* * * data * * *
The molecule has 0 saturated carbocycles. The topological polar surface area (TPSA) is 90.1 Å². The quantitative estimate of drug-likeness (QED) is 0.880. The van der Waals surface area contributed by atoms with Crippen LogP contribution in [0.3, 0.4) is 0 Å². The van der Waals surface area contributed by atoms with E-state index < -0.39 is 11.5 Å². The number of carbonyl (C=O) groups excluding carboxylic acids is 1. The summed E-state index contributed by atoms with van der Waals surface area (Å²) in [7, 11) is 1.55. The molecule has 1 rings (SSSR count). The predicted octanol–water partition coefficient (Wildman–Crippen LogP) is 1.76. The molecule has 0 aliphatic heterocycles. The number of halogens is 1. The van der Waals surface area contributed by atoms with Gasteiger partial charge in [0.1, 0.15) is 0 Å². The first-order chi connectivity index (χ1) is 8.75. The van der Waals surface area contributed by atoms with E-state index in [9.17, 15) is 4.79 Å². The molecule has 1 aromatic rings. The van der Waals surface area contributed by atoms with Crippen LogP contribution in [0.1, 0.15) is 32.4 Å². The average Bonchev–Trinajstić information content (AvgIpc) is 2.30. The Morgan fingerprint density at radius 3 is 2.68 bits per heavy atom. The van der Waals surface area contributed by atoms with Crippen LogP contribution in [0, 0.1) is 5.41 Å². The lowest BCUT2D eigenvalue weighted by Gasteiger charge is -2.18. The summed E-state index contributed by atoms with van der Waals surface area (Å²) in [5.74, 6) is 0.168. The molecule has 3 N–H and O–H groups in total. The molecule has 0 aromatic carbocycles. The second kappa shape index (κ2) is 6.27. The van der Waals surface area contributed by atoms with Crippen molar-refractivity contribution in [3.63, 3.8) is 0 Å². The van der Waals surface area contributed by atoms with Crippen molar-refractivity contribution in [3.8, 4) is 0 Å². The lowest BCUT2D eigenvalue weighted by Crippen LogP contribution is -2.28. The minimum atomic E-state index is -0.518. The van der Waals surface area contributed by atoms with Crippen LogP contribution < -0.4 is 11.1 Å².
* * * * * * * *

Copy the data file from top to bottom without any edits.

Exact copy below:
The molecule has 0 saturated carbocycles. The topological polar surface area (TPSA) is 90.1 Å². The quantitative estimate of drug-likeness (QED) is 0.880. The van der Waals surface area contributed by atoms with Crippen LogP contribution in [0.3, 0.4) is 0 Å². The van der Waals surface area contributed by atoms with E-state index < -0.39 is 11.5 Å². The number of carbonyl (C=O) groups excluding carboxylic acids is 1. The summed E-state index contributed by atoms with van der Waals surface area (Å²) in [7, 11) is 1.55. The molecule has 1 rings (SSSR count). The predicted octanol–water partition coefficient (Wildman–Crippen LogP) is 1.76. The molecule has 0 aliphatic heterocycles. The number of halogens is 1. The van der Waals surface area contributed by atoms with Gasteiger partial charge in [0.1, 0.15) is 0 Å². The first-order chi connectivity index (χ1) is 8.75. The van der Waals surface area contributed by atoms with E-state index in [9.17, 15) is 4.79 Å². The molecule has 1 aromatic rings. The van der Waals surface area contributed by atoms with Crippen LogP contribution in [0.1, 0.15) is 32.4 Å². The average Bonchev–Trinajstić information content (AvgIpc) is 2.30. The Morgan fingerprint density at radius 3 is 2.68 bits per heavy atom. The van der Waals surface area contributed by atoms with Crippen LogP contribution in [0, 0.1) is 5.41 Å². The lowest BCUT2D eigenvalue weighted by Gasteiger charge is -2.18. The summed E-state index contributed by atoms with van der Waals surface area (Å²) in [5.74, 6) is 0.168. The molecule has 3 N–H and O–H groups in total. The molecule has 0 aromatic carbocycles. The second kappa shape index (κ2) is 6.27. The van der Waals surface area contributed by atoms with Crippen molar-refractivity contribution in [3.63, 3.8) is 0 Å². The van der Waals surface area contributed by atoms with Crippen molar-refractivity contribution in [3.8, 4) is 0 Å². The lowest BCUT2D eigenvalue weighted by Crippen LogP contribution is -2.28. The minimum atomic E-state index is -0.518. The van der Waals surface area contributed by atoms with Crippen LogP contribution < -0.4 is 11.1 Å².